There is no name, just the smiling, matronly face of Angela Merkel. With a confident stateswoman-like air she looks down benevolently from giant posters plastered across Berlin. Overnight they have turned Germany's capital into a sort of Teutonic Pyongyang.
The slogans that accompany the flattering images of Germany's first woman Chancellor are also reminiscent of an era when political leaders relied on a personality cult to strengthen their hold on power. "We have the power" insists one. "A new togetherness" promises another.
Apparently bereft of vote-winning policies and with less than three weeks to go before Germany's September 27 general election, Mrs Merkel's conservative Christian Democrats have now shifted into top gear with a new campaign which focuses entirely on their best and possibly only asset; Mrs Merkel herself.
As a sequel to the placards, German television will tonight begin screening party political broadcasts detailing 54-year-old Mrs Merkel's rise from humble Protestant pastor's daughter raised in Communist East Germany to that of one of her country's most popular post-war Chancellors. Party policy is kept deliberately vacuous. "We can do it – all of us together!" is the pay-off line Mrs Merkel uses to rally viewers at the end do each slot.
The Christian Democrats are hoping their so-called "Chancellor-bonus" will sweep the party to victory in the September poll. Most German political observers agree that the party has no option but to hide behind its leader, who dwarfs all other conservative politicians in popularity. Significantly, Christian Democrat campaign posters that used photos of Mrs Merkel's conservative ministers were taken down last week and replaced by the ones that feature only her.
Countless opinion polls have suggested that some 57 per cent of Germans would vote for Mrs Merkel if they could elect her directly. Her popularity stems from a self-effacing, solid brand of politics, an impression that she is a "safe pair of hands" who has successfully steered Germany through the worst of the economic crisis and a string of foreign policy triumphs during the early part of her tenure.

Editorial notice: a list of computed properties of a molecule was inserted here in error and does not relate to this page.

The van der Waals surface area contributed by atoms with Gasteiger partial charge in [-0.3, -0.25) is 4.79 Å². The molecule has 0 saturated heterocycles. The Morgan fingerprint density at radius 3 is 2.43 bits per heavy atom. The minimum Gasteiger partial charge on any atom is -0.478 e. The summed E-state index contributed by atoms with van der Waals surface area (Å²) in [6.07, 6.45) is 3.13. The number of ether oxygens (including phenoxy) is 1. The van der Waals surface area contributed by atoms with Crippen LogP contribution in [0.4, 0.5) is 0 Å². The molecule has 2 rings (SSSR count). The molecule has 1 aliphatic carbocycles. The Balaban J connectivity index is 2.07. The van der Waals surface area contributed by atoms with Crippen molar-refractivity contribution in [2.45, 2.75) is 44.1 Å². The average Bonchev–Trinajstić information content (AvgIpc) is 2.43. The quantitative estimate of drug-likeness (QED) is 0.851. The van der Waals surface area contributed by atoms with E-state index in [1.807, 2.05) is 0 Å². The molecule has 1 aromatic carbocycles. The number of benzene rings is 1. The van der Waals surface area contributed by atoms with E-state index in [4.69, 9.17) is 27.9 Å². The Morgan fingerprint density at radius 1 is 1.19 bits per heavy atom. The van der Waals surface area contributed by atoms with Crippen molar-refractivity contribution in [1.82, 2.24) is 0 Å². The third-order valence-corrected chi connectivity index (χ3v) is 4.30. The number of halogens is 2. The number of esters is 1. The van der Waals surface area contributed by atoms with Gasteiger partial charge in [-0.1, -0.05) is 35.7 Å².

The old charges that Angela Merkel was a dowdy, lacklustre East German who was incapable of making a decent speech have evaporated for good. The worst that could be said of her is that she has cast herself in the mould of an aloof matron who always knows best. Yet she has convinced even her critics. "Angela Merkel could only lose the election if she were filmed robbing a supermarket," wrote Berlin's left-wing anti-conservative daily Die Tageszeitung last week.
The same conclusion cannot be applied to her party. Support for Mrs Merkel's Christian Democrats is beginning to slip. A weekend opinion poll suggested that the conservatives could expect to win only 34 per cent of the vote on September 27. The figure represents a worrying 2 per cent drop in support which could wreck plans to abandon the current grand coalition with the Social Democrats and form a new alliance with the market-orientated liberal Free Democrats.
By contrast the polls suggested that support for the Social Democrats and their lacklustre front runner Frank -Walter Steinmeier, the German Foreign Minister, although still well behind that enjoyed by the conservatives, had risen two points to 26 per cent. If the trend were to persist, Mrs Merkel would be left with no option but to continue her unwieldy grand coalition after the election.
The drop in conservative support follows a disastrous showing for Mrs Merkel's party in two key regional elections last week, in which the Christian Democrats lost their absolute majority in the states of Saarland and Thuringia. The result forced the resignation of Dieter Althaus, conservative prime minister of Thuringia and one of the Chancellor's chief allies. Huge gains were made by the successors to the former East German Communist Party, the Left Party.
The drubbing has prompted a backlash from senior conservatives including Josef Schlarmann, the head of the party's business association. He demanded that Mrs Merkel start explaining to voters how she intends to create new jobs. "She wants to reduce the election to a contest between herself and Steinmeier," he said.
If anything Mr Schlarmann's analysis has proved correct. The last thing senior party officials want is a repeat of the 2005 election which Mrs Merkel very nearly lost after pledging tax and economic reforms. This frightened off would-be conservative voters.
This time Mrs Merkel is keeping policy deliberately vague. Controversial issues like nuclear power and tax reform have hardly been discussed. Instead she and her party have decided to develop the cult of "Angela" in the sincere hope that even in an election, matron knows best.Reuse content